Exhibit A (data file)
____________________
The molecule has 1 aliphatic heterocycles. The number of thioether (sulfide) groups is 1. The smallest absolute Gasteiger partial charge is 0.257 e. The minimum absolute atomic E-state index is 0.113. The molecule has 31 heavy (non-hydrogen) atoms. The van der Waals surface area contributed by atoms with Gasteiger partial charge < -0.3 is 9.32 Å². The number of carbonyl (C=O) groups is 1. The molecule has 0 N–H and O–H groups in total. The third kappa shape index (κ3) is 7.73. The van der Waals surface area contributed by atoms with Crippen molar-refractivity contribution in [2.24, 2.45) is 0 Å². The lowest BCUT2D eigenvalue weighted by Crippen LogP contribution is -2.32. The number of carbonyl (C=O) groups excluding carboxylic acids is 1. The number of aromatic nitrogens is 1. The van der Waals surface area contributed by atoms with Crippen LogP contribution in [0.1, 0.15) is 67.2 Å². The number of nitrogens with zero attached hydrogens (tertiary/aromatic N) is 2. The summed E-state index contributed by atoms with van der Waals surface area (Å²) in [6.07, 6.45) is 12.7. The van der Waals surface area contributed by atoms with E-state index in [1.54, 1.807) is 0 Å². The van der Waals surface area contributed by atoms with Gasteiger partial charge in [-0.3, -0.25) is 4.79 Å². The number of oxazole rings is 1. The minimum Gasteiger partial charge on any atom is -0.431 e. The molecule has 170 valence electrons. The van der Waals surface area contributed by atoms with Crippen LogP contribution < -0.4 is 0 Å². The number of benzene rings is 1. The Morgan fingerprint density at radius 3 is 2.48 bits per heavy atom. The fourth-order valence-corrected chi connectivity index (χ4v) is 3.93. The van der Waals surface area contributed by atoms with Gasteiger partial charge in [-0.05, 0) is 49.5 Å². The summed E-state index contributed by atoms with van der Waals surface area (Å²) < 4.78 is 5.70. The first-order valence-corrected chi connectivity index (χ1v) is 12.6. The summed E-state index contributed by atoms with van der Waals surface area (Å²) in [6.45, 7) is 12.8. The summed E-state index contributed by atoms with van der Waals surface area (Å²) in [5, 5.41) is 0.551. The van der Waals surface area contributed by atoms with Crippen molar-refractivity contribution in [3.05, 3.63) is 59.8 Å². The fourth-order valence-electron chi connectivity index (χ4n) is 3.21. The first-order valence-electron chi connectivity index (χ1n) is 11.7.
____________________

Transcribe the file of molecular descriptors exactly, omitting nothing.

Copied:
The molecule has 1 aliphatic heterocycles. The number of thioether (sulfide) groups is 1. The smallest absolute Gasteiger partial charge is 0.257 e. The minimum absolute atomic E-state index is 0.113. The molecule has 31 heavy (non-hydrogen) atoms. The van der Waals surface area contributed by atoms with Gasteiger partial charge < -0.3 is 9.32 Å². The number of carbonyl (C=O) groups is 1. The molecule has 0 N–H and O–H groups in total. The third kappa shape index (κ3) is 7.73. The van der Waals surface area contributed by atoms with Crippen molar-refractivity contribution in [2.24, 2.45) is 0 Å². The lowest BCUT2D eigenvalue weighted by Crippen LogP contribution is -2.32. The number of carbonyl (C=O) groups excluding carboxylic acids is 1. The number of aromatic nitrogens is 1. The van der Waals surface area contributed by atoms with Crippen LogP contribution in [0.1, 0.15) is 67.2 Å². The number of nitrogens with zero attached hydrogens (tertiary/aromatic N) is 2. The summed E-state index contributed by atoms with van der Waals surface area (Å²) in [6.07, 6.45) is 12.7. The van der Waals surface area contributed by atoms with E-state index in [1.54, 1.807) is 0 Å². The van der Waals surface area contributed by atoms with Gasteiger partial charge in [-0.3, -0.25) is 4.79 Å². The number of oxazole rings is 1. The minimum Gasteiger partial charge on any atom is -0.431 e. The molecule has 170 valence electrons. The van der Waals surface area contributed by atoms with Crippen LogP contribution < -0.4 is 0 Å². The number of benzene rings is 1. The Morgan fingerprint density at radius 3 is 2.48 bits per heavy atom. The fourth-order valence-corrected chi connectivity index (χ4v) is 3.93. The van der Waals surface area contributed by atoms with Gasteiger partial charge in [-0.05, 0) is 49.5 Å². The summed E-state index contributed by atoms with van der Waals surface area (Å²) < 4.78 is 5.70. The first-order valence-corrected chi connectivity index (χ1v) is 12.6. The summed E-state index contributed by atoms with van der Waals surface area (Å²) in [6.45, 7) is 12.8. The summed E-state index contributed by atoms with van der Waals surface area (Å²) in [5, 5.41) is 0.551. The van der Waals surface area contributed by atoms with Crippen molar-refractivity contribution in [3.05, 3.63) is 59.8 Å². The fourth-order valence-electron chi connectivity index (χ4n) is 3.21. The first-order valence-electron chi connectivity index (χ1n) is 11.7.